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some aix nodes didn,t boot after san switch replacement

Posted on 2011-09-22
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in a single aix frame some 7 nodes are failing  after san switch replacement, but some other nodes are coming up? What points do i need to check  to make remaining nodes up
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Question by:rammaghenthar
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by:woolmilkporc
ID: 36585449
Hi,

this looks quite like a zoning problem.

Are you running NPIV adapters? If so, please be aware that you must use WWN zoning on your new switch.

Port zoning will not work, because an NPIV adapter carries several WWNs, so just zoning the port is not enough.

Also please note that the switch port(s) must be made "NPIV" aware during switch setup.

The running nodes might use dedicated adapters or might be connected over a working VIOS.

wmp

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by:rammaghenthar
ID: 36592184
thanks wmp ji.   what  is port level zoning ? And wwn level zoning?  as i system admin what task do i need to do? What task san team to do?
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woolmilkporc earned 500 total points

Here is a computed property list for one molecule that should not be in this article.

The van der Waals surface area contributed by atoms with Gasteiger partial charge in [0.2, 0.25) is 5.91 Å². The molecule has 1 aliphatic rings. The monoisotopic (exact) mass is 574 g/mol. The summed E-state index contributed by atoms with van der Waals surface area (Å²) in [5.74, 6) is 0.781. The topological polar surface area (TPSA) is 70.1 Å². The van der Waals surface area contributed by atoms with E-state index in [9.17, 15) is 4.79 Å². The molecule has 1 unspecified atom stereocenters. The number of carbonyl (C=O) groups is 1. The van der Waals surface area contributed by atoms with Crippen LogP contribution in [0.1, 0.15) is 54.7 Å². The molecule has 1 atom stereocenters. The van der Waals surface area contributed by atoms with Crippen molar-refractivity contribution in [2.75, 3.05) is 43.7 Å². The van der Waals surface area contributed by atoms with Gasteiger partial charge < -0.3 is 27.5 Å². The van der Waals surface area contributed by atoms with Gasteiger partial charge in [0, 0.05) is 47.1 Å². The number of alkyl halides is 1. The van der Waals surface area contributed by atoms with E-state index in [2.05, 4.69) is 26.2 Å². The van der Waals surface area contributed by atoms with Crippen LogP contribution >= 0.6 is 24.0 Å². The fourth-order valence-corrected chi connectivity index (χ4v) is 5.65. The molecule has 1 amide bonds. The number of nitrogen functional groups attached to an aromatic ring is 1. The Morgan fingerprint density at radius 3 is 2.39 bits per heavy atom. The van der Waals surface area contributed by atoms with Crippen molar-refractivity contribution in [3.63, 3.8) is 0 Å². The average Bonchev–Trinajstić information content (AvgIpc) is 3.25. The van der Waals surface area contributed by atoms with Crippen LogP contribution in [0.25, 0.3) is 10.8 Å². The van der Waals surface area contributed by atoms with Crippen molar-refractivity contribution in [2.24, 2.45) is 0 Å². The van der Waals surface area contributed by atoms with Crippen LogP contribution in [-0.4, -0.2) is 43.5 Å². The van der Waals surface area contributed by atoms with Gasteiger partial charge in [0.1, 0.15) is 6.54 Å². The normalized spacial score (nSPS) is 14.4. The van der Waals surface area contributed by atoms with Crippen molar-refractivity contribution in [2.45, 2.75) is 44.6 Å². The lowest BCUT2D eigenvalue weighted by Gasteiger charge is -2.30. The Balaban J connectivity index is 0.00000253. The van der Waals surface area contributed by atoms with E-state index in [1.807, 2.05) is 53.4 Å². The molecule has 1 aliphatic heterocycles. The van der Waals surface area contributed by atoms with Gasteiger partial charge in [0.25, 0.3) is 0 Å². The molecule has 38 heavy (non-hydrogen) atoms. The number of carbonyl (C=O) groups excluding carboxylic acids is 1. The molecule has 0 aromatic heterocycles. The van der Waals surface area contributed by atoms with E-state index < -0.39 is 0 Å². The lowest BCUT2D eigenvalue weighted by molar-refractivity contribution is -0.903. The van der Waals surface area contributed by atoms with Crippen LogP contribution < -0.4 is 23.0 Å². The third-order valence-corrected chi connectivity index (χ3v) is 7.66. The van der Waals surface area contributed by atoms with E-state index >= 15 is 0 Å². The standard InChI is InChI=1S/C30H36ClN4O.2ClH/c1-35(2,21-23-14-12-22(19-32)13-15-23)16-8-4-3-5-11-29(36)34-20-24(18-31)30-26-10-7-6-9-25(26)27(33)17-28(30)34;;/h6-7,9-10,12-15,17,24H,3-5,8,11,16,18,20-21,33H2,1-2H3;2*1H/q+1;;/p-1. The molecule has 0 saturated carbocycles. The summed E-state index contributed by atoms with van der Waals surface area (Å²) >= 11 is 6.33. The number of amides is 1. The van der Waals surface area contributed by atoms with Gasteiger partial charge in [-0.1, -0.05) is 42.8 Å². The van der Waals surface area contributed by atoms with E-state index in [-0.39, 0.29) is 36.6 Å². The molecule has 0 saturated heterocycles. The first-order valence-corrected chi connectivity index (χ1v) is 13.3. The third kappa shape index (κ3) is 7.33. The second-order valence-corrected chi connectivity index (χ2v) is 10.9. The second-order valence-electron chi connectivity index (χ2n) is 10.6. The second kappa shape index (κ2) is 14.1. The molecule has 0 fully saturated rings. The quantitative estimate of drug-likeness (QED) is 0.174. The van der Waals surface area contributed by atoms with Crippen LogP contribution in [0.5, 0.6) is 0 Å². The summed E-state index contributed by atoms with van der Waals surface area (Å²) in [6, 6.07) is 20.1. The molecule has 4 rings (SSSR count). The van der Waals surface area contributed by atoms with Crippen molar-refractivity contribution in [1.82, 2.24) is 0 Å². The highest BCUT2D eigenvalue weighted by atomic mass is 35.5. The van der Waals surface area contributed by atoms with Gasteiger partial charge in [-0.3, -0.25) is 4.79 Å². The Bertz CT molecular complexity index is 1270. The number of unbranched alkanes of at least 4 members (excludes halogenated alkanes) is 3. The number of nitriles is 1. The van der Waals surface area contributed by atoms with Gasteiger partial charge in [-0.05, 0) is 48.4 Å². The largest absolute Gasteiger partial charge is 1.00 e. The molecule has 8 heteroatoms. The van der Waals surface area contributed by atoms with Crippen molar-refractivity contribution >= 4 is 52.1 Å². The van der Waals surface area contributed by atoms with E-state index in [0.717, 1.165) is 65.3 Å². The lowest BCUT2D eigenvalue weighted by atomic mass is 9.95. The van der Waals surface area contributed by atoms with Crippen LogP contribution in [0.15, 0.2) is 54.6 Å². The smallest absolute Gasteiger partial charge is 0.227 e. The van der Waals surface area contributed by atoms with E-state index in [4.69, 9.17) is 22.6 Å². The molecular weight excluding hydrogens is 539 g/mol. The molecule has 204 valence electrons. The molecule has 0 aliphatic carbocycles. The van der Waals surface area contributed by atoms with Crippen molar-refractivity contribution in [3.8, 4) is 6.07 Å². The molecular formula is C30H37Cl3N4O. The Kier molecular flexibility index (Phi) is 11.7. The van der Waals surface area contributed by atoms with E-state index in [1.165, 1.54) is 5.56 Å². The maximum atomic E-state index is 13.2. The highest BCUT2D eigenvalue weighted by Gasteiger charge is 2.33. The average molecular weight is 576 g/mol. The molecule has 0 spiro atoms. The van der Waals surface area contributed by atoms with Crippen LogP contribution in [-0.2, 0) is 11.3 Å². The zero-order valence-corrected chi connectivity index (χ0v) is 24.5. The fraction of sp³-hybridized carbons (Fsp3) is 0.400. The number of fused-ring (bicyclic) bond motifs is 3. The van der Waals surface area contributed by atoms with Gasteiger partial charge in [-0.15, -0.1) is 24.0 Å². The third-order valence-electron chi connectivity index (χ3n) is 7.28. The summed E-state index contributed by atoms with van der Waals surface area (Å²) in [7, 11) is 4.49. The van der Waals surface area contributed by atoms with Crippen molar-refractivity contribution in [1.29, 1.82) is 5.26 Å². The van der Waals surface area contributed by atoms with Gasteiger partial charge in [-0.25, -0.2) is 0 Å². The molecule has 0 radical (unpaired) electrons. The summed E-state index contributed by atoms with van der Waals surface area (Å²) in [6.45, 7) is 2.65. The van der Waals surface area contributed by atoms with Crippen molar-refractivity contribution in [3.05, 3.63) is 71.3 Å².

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Hi,

a SAN zone is a collection of WWNs which can communicate with each other.

There are several ways of setting up such a zone.

WWN zoning means making up such a collection of WWNs to be members of a zone.
The advantage of WWN zoning is that you can plug a given HBA into any switch port, even across trunked switches and the zone will follow the WWN.

A WW(P)N is kind of a MAC address of fibre channel HBAs.

Port zoning means making up a collection of switch ports so that the WWN of any adapter connected to one of these ports will be automatically a member of the zone.
The advantage of port zoning is that you can replace HBAs without worrying, because zoning will not be affected if you connect the new HBA to the same port as the old one.

Now it should be obvious that port zoning will probably produce undesirable results, because a single NPIV HBA can carry several WWNs.
In case of port zoning all these WWNs will be automatically part of the port's zone, which will on one side lead to  blocking some needed communication paths, on the other side to opening paths which are unnecessary or even dangerous.
Live Partition Mobility in conjunction with port zoning will make things even more complicated, because the port on the target system might not be in the correct zone. In case of WWN zoning (and trunked switches, of course) Live Partition Mobility is not a problem, because the WWN will follow the LPAR.

So I really guess that your SAN zoning in the new switch is wrong, the more if NPIV and port zoning are in use.

So tell you SAN team to check the switch zoning carefully. Give them all configured NPIV WWNs (check on VIO with "lsmap -all -npiv") and advise them to use WWN zoning.

wmp
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